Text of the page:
The law that saved 21,000 lives
Potent but little-known life savers, Coast Guard rules that require boats smaller than 20 feet to float when swamped or capsized have prevented thousands of deaths over the last quarter-century.
The intent of the agency’s 1977 flotation regulations is that a small boat in distress stay afloat at least 18 hours, long enough for its occupants to hang onto until rescued, says Phil Cappel, chief of the Coast Guard’s recreational boating product assurance division.
“We can’t emphasize enough that people should stay with their boat [when it swamps or capsizes],” he says. “If it is under 20 feet, it is required by law to stay afloat. I don’t think people realize that.” Cappel says it is far easier for rescuers to spot boaters in distress when they stay with the boat than to find their heads bobbing in the water.
The level flotation rule requires all outboard boats smaller than 20 feet — except canoes, kayaks, inflatables, multihulls and sailboats — to float pretty much level and not heel beyond a certain angle when fully loaded. Inboards, I/Os and airboats also are required to float, but they can float with their stern sunk and bow sticking up because of the stern-heavy design characteristics of these types of vessels.
When adopted, the flotation rule was deemed sufficient to ensure a small boat stay afloat on a lake, river, bay and up to five miles offshore until help arrived, Cappel says. He says, however, that many now take small boats 30 to 40 miles offshore, where quick rescue is less likely and occupants may die of hypothermia before help arrives.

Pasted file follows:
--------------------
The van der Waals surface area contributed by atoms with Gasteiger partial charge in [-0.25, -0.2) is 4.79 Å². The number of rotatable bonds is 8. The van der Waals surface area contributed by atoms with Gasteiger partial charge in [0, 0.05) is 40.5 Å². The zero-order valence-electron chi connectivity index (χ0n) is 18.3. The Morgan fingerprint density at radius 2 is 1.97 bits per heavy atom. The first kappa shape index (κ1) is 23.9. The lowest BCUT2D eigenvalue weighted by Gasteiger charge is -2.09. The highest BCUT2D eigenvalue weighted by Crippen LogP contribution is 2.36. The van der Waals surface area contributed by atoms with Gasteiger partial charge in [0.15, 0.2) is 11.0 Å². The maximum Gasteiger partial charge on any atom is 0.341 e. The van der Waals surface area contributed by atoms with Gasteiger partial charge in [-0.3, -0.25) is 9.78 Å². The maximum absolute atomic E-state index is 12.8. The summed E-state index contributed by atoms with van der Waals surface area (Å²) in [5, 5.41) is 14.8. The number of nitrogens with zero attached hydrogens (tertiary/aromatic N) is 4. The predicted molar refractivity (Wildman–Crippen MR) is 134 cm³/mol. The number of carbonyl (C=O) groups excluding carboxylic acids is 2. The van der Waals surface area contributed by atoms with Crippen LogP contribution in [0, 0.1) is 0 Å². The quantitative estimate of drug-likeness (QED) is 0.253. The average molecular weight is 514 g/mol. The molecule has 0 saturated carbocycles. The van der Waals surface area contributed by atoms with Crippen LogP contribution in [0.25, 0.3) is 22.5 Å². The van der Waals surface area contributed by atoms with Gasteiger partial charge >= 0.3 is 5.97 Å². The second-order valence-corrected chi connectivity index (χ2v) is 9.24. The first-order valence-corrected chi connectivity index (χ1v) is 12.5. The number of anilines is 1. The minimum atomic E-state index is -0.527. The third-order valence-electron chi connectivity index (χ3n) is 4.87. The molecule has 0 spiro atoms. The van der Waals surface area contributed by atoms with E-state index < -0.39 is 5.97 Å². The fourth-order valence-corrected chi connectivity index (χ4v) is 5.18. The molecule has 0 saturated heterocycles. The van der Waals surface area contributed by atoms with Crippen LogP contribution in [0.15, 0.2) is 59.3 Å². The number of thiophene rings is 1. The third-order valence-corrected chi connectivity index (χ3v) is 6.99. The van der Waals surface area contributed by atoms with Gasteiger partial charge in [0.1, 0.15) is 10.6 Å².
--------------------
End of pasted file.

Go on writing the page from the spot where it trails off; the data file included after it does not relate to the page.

In 1977 the flotation rule and other rules for fuel, ventilation and electrical systems addressed two of the biggest causes of boating deaths: fires and small-boat sinkings. Cappel estimates that together those rules, along with federal funding for state boating education and enforcement, have saved more than 21,000 lives.
In the early ’70s, 1,500 people a year were dying in boating accidents in this country, he says. The number is about half that now.
“It’s done quite a bit of good,” Cappel says.
Enforcement of the flotation requirement requires vigilance. In any given year, the Coast Guard lists on its Web site two dozen to three dozen active recall campaigns for boats that fail to meet its flotation requirements. Cappel says the agency doesn’t have the resources to test every new model smaller than 20 feet that comes off production lines, but it does test 80 to 100 boats a year for flotation compliance. It buys some of the boats it tests, and builders submit many others to a voluntary compliance program that alerts the builder to flotation problems before it sells a lot of boats and has to launch a costly recall campaign to bring them in and fix them.
Cappel says most flotation problems arise in boats built by “mom and pops” that don’t have the engineering resources to get flotation right. Cappel says figuring out exactly how much flotation to put in a boat and where to put it can be difficult without a test tank, and small operations usually don’t have one. But even large boatbuilders sometimes make mistakes. A 2003 Laker 14 built by Tracker, a major boatbuilder, is listed among the Coast Guard’s current recalls.
Cappel often is asked why the Coast Guard doesn’t require flotation in bigger boats to save more lives. He says one of his jobs is to track boating-related deaths, and he doesn’t see that many fatalities resulting from larger boats sinking. The graph of deaths from sinkings forms a near-perfect bell-shaped curve, with its peak at about 16 feet of boat length.
“Once you get past 20 feet, the number [of deaths] is very low,” he says. “We’ve talked about taking it up to 26 feet, but we just don’t have the numbers to justify it.”